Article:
This May, the Harvard Business Review published a story that struck me right in the serendipity—an essay about the value of, well, valuing employees who leave.
It turns out that same month I decided to return to CultureIQ after leaving to join a startup firm. In the HBR essay, entitled, “Your Company Needs a Process for Offboarding Employees Gracefully,” author David Sturt also describes leaving his Salt Lake City firm to create a startup in Portland. He departed O.C. Tanner, an employee-engagement software and solutions firm, on great terms—the CEO even bought him a one-way airline ticket back if Sturt changed his mind. The way the company made him feel valued and appreciated on his way out informed his decision to return to O.C. Tanner years later.
In March, I left CultureIQ to work at an early stage startup, never thinking I would make a return, especially within two months. Timing differences aside, my positive experience leaving CultureIQ mirrored Sturt’s.
An exit interview gone right
What resonates with me the most was when Sturt stressed that employers must listen carefully when outgoing employees explain why they are leaving. When I went to go give notice to my supervisor at CultureIQ, I was nervous, and afraid that my colleagues, who had become friends, would feel let down. But he listened to the reason I wanted to leave (a craving to return to my startup roots) and his reaction pleasantly surprised me. Of course he was not thrilled I was going, but he thanked me for my time at the organization and let me know that we’d work to get a transition plan in place to make this a smooth handoff for all parties involved. His level of care for both me and our clients highlighted not only his character, but the overarching values of CultureIQ.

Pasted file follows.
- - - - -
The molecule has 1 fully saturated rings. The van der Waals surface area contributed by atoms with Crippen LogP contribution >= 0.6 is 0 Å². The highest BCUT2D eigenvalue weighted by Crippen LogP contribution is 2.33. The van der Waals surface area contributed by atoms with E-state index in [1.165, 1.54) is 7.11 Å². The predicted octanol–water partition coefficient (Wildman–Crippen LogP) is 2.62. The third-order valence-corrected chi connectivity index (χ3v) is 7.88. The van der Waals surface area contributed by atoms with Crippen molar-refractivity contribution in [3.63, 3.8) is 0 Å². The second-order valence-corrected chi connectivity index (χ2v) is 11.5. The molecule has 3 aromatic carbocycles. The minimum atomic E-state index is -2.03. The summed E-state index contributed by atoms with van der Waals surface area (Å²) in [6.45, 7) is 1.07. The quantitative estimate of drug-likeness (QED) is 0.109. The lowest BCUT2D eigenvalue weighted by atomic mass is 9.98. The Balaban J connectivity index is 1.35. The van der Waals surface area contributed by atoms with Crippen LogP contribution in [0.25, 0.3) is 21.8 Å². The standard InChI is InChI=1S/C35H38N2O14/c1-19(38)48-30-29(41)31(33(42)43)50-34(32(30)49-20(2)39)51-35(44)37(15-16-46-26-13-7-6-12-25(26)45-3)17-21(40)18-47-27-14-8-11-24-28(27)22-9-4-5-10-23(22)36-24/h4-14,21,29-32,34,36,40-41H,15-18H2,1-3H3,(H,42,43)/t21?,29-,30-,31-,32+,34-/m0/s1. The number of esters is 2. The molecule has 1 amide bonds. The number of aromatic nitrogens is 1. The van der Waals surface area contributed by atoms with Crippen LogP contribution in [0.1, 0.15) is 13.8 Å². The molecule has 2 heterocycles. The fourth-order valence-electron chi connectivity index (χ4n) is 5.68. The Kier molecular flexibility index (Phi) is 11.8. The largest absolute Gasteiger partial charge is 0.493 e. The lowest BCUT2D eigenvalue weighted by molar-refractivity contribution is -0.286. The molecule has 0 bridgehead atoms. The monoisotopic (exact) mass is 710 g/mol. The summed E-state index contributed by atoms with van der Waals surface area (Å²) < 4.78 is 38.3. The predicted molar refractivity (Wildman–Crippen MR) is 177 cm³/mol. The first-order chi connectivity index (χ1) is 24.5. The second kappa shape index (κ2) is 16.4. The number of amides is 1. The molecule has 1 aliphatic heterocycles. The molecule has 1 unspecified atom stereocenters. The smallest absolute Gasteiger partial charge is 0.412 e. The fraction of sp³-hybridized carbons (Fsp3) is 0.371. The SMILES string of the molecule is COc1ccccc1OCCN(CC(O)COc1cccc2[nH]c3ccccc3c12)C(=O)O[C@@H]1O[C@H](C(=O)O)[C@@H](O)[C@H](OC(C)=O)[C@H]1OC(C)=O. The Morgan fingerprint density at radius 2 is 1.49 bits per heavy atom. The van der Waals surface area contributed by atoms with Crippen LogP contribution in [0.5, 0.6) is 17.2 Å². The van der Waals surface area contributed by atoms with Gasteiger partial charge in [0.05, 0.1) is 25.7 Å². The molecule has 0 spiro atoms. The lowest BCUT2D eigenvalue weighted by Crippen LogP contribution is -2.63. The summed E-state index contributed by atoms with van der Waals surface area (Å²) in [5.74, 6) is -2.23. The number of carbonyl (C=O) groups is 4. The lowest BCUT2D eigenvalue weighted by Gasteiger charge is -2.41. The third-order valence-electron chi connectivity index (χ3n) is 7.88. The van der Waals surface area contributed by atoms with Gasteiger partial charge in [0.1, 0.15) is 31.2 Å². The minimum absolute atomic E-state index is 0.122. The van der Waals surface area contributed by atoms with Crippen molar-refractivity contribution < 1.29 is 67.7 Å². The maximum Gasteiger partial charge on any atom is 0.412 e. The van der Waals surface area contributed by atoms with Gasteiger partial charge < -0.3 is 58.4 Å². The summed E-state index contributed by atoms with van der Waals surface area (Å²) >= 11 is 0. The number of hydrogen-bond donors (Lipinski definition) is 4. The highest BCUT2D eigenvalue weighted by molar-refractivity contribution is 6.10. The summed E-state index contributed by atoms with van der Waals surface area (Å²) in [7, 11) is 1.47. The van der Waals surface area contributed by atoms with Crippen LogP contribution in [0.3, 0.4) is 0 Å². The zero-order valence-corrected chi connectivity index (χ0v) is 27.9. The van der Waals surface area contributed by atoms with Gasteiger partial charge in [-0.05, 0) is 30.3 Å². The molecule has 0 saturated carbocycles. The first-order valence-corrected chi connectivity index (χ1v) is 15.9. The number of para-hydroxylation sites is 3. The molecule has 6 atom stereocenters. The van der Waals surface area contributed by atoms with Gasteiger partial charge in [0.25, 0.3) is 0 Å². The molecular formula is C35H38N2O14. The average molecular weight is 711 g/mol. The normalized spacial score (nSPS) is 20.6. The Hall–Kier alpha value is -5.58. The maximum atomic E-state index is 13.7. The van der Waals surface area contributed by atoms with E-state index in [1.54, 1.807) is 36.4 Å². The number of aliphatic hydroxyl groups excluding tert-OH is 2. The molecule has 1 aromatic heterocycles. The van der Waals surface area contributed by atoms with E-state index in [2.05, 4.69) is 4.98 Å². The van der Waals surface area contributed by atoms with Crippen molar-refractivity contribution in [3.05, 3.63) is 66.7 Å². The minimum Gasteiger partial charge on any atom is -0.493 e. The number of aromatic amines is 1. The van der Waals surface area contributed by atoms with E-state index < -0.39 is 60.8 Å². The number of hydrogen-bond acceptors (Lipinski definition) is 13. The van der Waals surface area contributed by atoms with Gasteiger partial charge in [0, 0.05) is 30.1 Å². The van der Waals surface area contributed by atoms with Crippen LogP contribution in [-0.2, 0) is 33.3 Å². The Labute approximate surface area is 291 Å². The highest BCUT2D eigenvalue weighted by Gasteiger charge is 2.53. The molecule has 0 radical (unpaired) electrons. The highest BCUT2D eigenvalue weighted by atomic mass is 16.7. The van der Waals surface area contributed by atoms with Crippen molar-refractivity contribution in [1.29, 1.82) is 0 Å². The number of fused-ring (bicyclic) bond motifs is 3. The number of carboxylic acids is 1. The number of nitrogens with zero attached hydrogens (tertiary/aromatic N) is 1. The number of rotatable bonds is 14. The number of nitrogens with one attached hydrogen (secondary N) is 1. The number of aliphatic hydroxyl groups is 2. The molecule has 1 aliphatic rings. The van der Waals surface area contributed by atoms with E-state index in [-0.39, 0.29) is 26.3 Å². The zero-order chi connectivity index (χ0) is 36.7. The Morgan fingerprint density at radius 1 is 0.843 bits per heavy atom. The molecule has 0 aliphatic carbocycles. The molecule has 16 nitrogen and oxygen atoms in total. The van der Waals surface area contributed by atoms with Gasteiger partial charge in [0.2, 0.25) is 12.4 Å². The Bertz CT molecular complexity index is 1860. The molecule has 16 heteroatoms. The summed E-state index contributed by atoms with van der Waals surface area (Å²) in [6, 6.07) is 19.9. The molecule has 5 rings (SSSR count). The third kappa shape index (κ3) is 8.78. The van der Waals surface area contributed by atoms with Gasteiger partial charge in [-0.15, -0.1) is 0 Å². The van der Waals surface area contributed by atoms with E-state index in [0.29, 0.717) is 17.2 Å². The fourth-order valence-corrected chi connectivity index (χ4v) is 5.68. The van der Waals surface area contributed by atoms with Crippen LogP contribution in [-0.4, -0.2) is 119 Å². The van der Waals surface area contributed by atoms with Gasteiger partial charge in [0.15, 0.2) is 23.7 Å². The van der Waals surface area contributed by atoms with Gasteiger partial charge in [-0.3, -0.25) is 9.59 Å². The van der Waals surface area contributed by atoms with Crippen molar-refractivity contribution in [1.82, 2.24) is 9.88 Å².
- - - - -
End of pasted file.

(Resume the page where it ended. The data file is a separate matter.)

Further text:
So it wasn’t hard to think about returning when the opportunity arose.
I boomeranged back for two reasons:
1. An opportunity to join CultureIQ’s small, growing product team opened up almost immediately after I left. I had to ask myself, “Is this a role you would have applied for if you were still at the organization? If so, the timing may be unfortunate but sometimes that’s how the cookie crumbles.”
2. I was not happy with the culture of my new organization. It was by no means a toxic culture, it actually just had no real sense of culture. Without culture, I felt less valued.
Sturt hit the nail on the head when he wrote, “When you give offboarding the same care and consideration as onboarding, your team and organization are better positioned to thrive.” Even if outgoing employees don’t come back, you can be assured that they’re not bad-mouthing your organization to others—and in fact, may be singing your company’s praises to potential hires, and potential customers.
Taylor Buckler is Associate Product Manager for CultureIQ